That brings us to Delgado. Towers is on record as thinking Delgado could still improve, and there’s definitely reason to think he could. Delgado’s HR per fly ball rate was ridiculously high this year: 17.3% HR/FB, good for 5th-worst among 145 SPs this season with at least 100 innings pitched. Perhaps related is Delgado’s big dip in walks — he posted a very good 1.78 BB/9 with the major league club this year, significantly lower than his rate with Reno this year (4.92), with Atlanta last year (4.08), and with Gwinnett last year (4.26). Kudos to Delgado for lowering the walk rate like that, but when you see that his career HR/FB with the Braves is 10.7% (127 innings)… could it be that by hitting the strike zone more consistently, Delgado got squared up more often. It would be unfair to expect a lower HR/FB ratio (even if those tend to even out over time) if we also expect a repeat of that sterling walk rate. Pencil Delgado in at the back of the rotation, but given his age next season (24), now is probably the time to see what he can prove in the majors. It’s too early to give up on Delgado, and he can’t prove what he can do in a major league rotation without actually being in a major league rotation.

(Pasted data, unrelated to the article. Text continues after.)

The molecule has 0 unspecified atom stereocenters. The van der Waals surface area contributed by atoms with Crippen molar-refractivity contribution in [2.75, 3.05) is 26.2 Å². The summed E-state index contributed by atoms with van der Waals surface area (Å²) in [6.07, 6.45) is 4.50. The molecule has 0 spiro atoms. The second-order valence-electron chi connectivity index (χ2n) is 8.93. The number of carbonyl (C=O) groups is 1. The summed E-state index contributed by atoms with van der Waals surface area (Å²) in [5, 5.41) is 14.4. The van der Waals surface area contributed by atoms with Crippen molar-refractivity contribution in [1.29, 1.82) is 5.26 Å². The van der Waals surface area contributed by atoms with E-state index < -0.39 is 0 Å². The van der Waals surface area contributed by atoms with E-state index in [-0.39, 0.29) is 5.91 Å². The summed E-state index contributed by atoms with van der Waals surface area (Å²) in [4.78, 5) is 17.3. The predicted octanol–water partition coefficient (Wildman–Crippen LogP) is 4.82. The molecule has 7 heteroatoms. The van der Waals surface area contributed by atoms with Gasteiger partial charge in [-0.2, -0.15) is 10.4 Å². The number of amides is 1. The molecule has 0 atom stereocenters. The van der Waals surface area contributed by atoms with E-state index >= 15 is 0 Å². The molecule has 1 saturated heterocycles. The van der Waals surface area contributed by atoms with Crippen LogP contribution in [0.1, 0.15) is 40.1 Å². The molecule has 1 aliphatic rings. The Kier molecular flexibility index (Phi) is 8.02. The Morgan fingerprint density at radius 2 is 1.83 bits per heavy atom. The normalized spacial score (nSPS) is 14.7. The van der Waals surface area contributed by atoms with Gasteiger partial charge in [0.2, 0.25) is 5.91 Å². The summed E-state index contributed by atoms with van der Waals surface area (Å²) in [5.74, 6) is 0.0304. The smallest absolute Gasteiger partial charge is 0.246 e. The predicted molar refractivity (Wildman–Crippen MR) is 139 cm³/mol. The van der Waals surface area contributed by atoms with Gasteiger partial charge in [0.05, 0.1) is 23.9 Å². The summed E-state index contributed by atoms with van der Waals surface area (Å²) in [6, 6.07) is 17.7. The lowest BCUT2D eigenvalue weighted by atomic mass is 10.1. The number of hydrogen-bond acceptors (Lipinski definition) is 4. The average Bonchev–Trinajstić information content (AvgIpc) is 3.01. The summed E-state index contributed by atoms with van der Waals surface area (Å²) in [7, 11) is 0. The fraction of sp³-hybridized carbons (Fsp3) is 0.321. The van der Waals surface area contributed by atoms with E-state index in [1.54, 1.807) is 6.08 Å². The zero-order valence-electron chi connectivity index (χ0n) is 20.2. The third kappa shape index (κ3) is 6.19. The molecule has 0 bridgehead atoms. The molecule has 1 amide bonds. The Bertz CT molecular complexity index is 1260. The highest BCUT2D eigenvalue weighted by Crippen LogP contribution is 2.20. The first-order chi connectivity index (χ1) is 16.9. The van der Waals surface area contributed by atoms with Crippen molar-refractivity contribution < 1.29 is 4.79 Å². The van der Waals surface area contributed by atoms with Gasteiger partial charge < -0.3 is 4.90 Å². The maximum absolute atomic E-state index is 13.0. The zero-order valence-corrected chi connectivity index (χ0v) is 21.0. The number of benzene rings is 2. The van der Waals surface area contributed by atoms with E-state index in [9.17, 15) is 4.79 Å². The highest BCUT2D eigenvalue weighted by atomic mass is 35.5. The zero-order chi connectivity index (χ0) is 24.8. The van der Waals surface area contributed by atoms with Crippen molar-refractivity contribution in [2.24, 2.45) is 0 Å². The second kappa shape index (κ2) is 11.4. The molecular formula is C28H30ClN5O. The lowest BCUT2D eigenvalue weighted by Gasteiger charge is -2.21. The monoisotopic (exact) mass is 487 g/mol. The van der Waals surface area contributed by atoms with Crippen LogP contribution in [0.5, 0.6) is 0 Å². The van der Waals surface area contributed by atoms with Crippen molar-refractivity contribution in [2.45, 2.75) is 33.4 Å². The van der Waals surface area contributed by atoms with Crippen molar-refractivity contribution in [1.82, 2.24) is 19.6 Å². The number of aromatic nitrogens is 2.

Other Starters in the Organization
Fortunately for Arizona, the five guys discussed above are not the only starting pitchers likely to be options next year. I see no reason to discuss the Chase Andersons and Charles Brewers of the organization; suffice it to say the club has depth in the minors that could pitch in if necessary. Zeke Spruill and David Holmberg are in a different category, as they both started at least one game for the big league club this season. Archie Bradley and Tyler Skaggs present their own types of situations, too.